But not always. He bought IBM largely because it was buying back its own shares. He bought PetroChina (PTR) largely because they promised to devote a certain amount of earnings to dividends. He would not be interested in IBM if instead of paying $2.90 in dividends and $9 in share buybacks it was reinvesting all of its $13.25 a share in its operations. There is no way IBM can get a good return on $13.25 a share in reinvested earnings. The markets IBM serves are not growing fast enough to warrant that level of reinvestment in the business. IBM’s clients aren’t growing fast enough to warrant that level of reinvestment in serving them. It just wouldn’t make sense.
And I’m sure Buffett would not be interested in a company with all the same profitability metrics and price ratios and everything as IBM – but no dividend and no share buyback. That would be an unattractive investment to him. Because the return that $13.25 a share in reinvested earnings gets you in IBM’s actual operations wouldn’t be high enough for Buffett.
Buffett uses many years of data. He looks at the long-term history of a company – to see how and where it’s been putting its money. He wants to know – more than anything else – how much each dollar of today’s earnings will be worth in the future. If a company is growing with a 7% return on equity – that growth is a negative for Buffett. He doesn’t want a company putting its money back into a business like that.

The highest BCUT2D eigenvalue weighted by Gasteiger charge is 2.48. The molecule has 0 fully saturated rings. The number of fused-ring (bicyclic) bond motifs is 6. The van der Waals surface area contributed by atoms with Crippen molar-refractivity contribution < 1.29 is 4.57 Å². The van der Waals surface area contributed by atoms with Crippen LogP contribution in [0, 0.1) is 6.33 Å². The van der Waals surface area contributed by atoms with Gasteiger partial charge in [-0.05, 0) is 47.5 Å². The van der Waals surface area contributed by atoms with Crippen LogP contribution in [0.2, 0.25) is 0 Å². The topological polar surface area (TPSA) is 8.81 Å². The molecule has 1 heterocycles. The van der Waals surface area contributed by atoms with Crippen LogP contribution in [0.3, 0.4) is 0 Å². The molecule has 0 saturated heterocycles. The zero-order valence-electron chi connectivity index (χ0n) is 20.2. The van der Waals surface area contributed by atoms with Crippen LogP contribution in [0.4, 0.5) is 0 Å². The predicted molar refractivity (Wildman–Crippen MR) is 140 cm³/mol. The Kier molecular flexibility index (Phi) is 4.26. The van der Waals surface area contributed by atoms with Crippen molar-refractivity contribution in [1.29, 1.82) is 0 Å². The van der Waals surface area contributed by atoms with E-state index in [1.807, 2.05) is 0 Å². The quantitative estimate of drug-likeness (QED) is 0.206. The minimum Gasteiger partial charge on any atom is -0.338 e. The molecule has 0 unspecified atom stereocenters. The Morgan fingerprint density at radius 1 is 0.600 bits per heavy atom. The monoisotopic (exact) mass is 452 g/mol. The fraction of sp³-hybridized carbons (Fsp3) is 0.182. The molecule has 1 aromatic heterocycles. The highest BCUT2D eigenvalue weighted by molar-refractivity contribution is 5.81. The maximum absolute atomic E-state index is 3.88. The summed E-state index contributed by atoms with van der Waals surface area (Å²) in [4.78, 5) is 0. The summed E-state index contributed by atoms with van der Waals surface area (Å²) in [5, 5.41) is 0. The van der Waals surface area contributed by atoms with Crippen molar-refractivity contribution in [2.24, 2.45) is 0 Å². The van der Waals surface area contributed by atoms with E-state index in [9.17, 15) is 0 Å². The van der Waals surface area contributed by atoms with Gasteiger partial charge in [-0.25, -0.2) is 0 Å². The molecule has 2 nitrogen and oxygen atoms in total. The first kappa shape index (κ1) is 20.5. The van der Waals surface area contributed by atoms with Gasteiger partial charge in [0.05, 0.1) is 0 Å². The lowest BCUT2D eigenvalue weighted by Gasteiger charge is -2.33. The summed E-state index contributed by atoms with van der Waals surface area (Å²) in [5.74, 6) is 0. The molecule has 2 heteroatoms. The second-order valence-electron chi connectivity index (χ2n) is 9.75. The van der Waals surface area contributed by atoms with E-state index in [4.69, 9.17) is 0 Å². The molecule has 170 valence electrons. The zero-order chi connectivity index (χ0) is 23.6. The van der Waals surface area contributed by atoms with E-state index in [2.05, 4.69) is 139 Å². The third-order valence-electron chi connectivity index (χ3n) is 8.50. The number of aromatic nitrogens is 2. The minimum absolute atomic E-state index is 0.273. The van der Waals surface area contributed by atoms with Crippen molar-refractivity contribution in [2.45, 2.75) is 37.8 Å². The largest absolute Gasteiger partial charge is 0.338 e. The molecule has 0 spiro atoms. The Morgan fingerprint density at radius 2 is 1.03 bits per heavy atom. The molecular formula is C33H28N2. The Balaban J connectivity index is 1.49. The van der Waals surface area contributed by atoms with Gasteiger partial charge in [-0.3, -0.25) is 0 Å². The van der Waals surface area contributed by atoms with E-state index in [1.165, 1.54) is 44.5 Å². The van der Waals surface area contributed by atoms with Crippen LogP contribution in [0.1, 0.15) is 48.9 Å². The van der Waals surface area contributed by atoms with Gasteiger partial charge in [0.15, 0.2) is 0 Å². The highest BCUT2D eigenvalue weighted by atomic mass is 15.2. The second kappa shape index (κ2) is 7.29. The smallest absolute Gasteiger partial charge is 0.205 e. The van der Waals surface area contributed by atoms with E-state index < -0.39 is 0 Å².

Of course, without a moat and a long-history of profitable growth, Buffett isn’t going to assume that growth rates of 15% or 20% can ever be achieved with high returns on retained earnings.
So, I don’t really buy the whole idea that Buffett takes growth into account when he picks stocks. What he takes into account is the value of today’s earnings in tomorrow’s dollars. If IBM earns $13.25 a share and pays out $13.25 a share in dividends – Buffett knows exactly what that is worth. He will get a return equal to ($13.25 minus taxes) divided by IBM’s $197 price. And he can invest that however he sees fit.
What does this have to do with growth?
Not much. Buffett isn’t worried about how much a company is going to grow. He’s worried about how much his money is going to grow.
I started my article with a table showing how much you can pay for a company growing 20% a year for the next 10 years. I’ll show it again here:
|Today’s P/E||10-Year Return|
But I think it’s kind of misleading. The table is only meaningful when a company is retaining its earnings and has some kind of moat. The number of companies that have a wide moat, reinvest all their earnings in the business, and can grow 20% a year for the next 10 years is a really, really small number of companies.
I don’t think Buffett ever looks out more than 10 years when valuing a stock. And all of this assumes the issue is growth – not capital allocation. Which is unrealistic. A company can grow pretty slowly as long as it grows earnings faster than it grows reinvested earnings and it pays out the rest of its earnings in dividends or share buybacks.
So, I think this whole talk of growth versus price is really more of a Peter Lynch discussion than a Warren Buffett discussion. Warren Buffett is not a growth at a reasonable price investor. He’s a return on capital investor.